During pregnancy, a woman’s blood volume increases 30-50% to support the growing baby. This increase puts some extra stress on the heart. That added stress increases with labor and delivery and doesn’t go away for a few weeks after birth. Women with existing heart conditions are at a much higher risk during pregnancy. Depending on the situation, women may need significant treatment for a heart condition, such as heart surgery, before attempting to get pregnant.
Improving heart health
Many women think that being young is enough protection from heart disease. This is simply not the case. Focusing on good health habits is crucial to preventing coronary artery disease and other heart problems. What practices should women focus on?
Watch what you eat
Eating lots of fruits and vegetables, choosing whole grains, and lean proteins are all excellent takeaways for improving diet. When considering heart health, also be aware of sodium and trans fat intake. Additionally, the CDC recommends that women limit alcohol intake to 1 drink daily, as excess alcohol can increase blood pressure. When trying to get pregnant, women should do away with alcohol altogether.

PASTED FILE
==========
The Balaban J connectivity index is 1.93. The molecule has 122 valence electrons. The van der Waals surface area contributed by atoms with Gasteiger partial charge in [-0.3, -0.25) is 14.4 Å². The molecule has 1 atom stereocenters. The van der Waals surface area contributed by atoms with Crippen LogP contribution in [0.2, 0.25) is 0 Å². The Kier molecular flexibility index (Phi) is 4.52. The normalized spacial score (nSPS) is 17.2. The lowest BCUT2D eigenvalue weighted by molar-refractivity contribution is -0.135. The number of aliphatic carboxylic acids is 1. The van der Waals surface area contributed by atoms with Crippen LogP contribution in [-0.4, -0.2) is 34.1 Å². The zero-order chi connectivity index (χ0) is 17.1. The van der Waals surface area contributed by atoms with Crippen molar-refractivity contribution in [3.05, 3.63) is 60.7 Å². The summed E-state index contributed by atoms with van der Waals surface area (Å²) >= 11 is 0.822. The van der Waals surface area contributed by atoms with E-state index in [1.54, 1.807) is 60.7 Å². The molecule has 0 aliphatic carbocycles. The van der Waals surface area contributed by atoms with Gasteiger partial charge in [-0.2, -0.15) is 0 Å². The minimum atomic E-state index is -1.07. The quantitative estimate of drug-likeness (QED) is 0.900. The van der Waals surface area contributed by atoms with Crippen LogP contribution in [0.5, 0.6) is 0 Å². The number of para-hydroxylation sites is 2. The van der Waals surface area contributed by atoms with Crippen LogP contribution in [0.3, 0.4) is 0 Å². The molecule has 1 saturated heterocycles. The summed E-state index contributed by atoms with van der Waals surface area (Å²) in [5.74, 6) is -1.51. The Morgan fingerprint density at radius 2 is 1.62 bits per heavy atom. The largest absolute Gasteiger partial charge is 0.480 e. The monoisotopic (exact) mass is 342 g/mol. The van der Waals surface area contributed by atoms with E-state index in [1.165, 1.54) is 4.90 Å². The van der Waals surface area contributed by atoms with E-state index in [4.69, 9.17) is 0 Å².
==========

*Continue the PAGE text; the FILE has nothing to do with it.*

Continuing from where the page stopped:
Exercise increases endorphins, helps people manage weight, and improves blood sugar and blood cholesterol. Choose activities that increase the heart rate, like brisk walking, bicycling, or aerobics workouts. Experts recommend getting at least 2 hours and 30 minutes of cardiovascular activity per week. Many people break up this guideline by aiming for 30 minutes of exercise 5 days a week.
Quit bad habits
One very black-and-white health habit is smoking. Smoking leads to lung conditions as well as increases the risk of heart disease. For people who smoke, quitting cold turkey can be incredibly challenging. Consider joining a support group or asking the doctor for recommendations to break the habit.
Know your weight
Being overweight or obese can put undue strain on the heart and increase the risk of diabetes, high blood pressure, and heart disease. The good news is that people who follow a healthy diet and exercise regularly typically can maintain a healthy weight and lower risk for cardiovascular disease.
Before you get pregnant
Any woman who wants to get pregnant should start by checking with a physician. If there are any risks for heart health, a healthcare provider can help the woman work to optimize heart health before getting pregnant. For more information, schedule an appointment with an OB/GYN.